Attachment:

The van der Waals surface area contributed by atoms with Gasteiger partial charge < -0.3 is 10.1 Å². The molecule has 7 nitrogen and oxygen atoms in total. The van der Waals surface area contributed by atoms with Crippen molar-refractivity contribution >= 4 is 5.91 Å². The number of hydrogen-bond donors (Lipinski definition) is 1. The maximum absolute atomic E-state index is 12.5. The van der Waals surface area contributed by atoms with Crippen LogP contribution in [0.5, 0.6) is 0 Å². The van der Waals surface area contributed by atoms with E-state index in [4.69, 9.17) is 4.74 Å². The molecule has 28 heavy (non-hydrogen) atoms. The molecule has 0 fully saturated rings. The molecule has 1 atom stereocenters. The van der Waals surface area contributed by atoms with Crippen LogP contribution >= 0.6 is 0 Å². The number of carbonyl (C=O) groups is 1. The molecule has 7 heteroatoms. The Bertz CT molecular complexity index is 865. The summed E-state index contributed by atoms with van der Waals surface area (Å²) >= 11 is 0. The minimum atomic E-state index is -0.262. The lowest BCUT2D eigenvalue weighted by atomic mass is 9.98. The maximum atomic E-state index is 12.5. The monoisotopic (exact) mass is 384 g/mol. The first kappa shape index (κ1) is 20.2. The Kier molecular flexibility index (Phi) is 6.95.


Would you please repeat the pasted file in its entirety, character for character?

The van der Waals surface area contributed by atoms with Gasteiger partial charge < -0.3 is 10.1 Å². The molecule has 7 nitrogen and oxygen atoms in total. The van der Waals surface area contributed by atoms with Crippen molar-refractivity contribution >= 4 is 5.91 Å². The number of hydrogen-bond donors (Lipinski definition) is 1. The maximum absolute atomic E-state index is 12.5. The van der Waals surface area contributed by atoms with Crippen LogP contribution in [0.5, 0.6) is 0 Å². The van der Waals surface area contributed by atoms with E-state index in [4.69, 9.17) is 4.74 Å². The molecule has 28 heavy (non-hydrogen) atoms. The molecule has 0 fully saturated rings. The molecule has 1 atom stereocenters. The van der Waals surface area contributed by atoms with Crippen LogP contribution >= 0.6 is 0 Å². The number of carbonyl (C=O) groups is 1. The molecule has 7 heteroatoms. The Bertz CT molecular complexity index is 865. The summed E-state index contributed by atoms with van der Waals surface area (Å²) >= 11 is 0. The minimum atomic E-state index is -0.262. The lowest BCUT2D eigenvalue weighted by atomic mass is 9.98. The maximum atomic E-state index is 12.5. The monoisotopic (exact) mass is 384 g/mol. The first kappa shape index (κ1) is 20.2. The Kier molecular flexibility index (Phi) is 6.95.